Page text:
It Was a Very Good Year
By David Floreen
One of Frank Sinatra’s many hit recordings, “It Was a Very Good Year,” reflects on a few times that were special. From a legislative perspective, the year 2006 was one of those years for the Massachusetts banking industry. The Association successfully steered a number of bills through the Legislature that Gov. Mitt Romney signed into law. Equally significant, no negative bills became law.
A legislative program that targeted real needs; well-documented testimony clearly presented by knowledgeable bankers; effective lobbying; and the support and leadership by the chairs of the new Committee on Financial Services all contributed to the enactment of six bills filed by the Association. Fewer banking bills advanced in Washington, as Congress failed to reach agreement on a number of banking bills at the close of the session earlier this month. However, no legislation detrimental to banking became federal law.
Beacon Hill Report
The biggest Beacon Hill story is of course the upcoming November elections. Most of the attention is focused on the race for governor among Democrat Deval Patrick, Republican Kerry Healey, Independent Christy Mihos and the Green-Rainbow candidate, Grace Ross. Republicans have held the corner office for 16 years, while the Democrats hold over 85 percent of House and Senate seats. Since Republican candidates failed to gain sufficient signatures, the Democratic incumbent treasurer, secretary of state and auditor will be re-elected. Democrat Middlesex County District Attorney Martha Coakley is running against Republican Larry Frisoli for attorney general. The only significant statewide referendum is Question 1, which seeks to permit the sale of wine in grocery stores.
In the Legislature, 82 of the 200 seats are contested. Only two Senate seats are open, both in western Massachusetts. They are currently held by Minority Leader Brian Lees, R-Longmeadow, and Senate Chair of the Financial Services Committee, Sen. Andrea Nuciforo, D-Pittsfield. Ten House seats are vacant, and a few other incumbents face spirited opposition.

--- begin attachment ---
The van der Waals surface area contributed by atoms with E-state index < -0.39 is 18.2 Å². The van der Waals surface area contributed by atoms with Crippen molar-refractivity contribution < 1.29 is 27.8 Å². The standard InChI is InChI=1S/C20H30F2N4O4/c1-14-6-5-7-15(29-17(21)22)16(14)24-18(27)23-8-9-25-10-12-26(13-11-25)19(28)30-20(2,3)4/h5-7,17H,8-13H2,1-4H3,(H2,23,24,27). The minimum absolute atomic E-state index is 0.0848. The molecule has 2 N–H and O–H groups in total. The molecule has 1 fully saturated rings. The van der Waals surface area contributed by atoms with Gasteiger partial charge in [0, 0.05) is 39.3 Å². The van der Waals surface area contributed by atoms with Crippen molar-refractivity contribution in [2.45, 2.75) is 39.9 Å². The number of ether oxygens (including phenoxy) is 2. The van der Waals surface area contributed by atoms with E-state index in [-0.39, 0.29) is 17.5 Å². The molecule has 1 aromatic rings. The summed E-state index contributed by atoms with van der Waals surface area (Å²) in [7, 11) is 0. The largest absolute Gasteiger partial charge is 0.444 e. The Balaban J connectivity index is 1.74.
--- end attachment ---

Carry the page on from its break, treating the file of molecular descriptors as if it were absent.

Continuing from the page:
Although Gov. Romney signed the health care reform package into law six months ago, implementation of the sweeping package continues to generate considerable attention. In early September, the Health Care Connector published preliminary rules governing the structure and premium costs of new health insurance products. The impact on low- and moderate-income individuals and families who may have to begin paying monthly health insurance premiums as of July 1, 2007, has yet to play out, and the new governor may be faced with significant fiscal and political challenges to market and administer the individual insurance mandate that takes effect July 1, 2007.
The state’s fiscal situation continues to reflect the relatively modest growth in income and employment. State tax collections continue to grow, although the rate of growth is less than reported in 2005 and earlier this year. Economic projections for fiscal year 2007 suggest that state tax revenue growth may not be as robust as one year ago.
Scheduled formal sessions in the House and Senate concluded on July 31, but the Legislature continues to meet in brief informal sessions twice a week and can act on substantive matters if and when unanimous consent is achieved. A most recent example is the extension of the statute of limitations to 27 years for prosecution of sex offender crimes against children.
After extensive prodding by Gov. Romney and many legislators, the House and Senate leadership are expected to return for a special one-day session to act on a major capital bonding package that is essential to provide additional funding for the state’s information technology accounts. As of Sept. 1, funding for many critical IT improvements ground to a halt. As usual, the issues are more complex than they appear, as the House and Senate versions of the capital budget are $800 million apart and Speaker of the House Salvatore DiMasi is very reluctant to suspend House rules as he fears it would set a precedent for the future. Always intrigue on Beacon Hill!
Throughout the 2005-2006 session, the legislative leadership and many legislators directed their attention to non-banking specific matters, allowing the Association to focus its energies on its legislative agenda. However, the recent negative publicity regarding alleged abuses regarding various practices by mortgage brokers and lenders regarding option ARMs, stated income loans and the collection practices of certain entities may alter the recent period of benign neglect.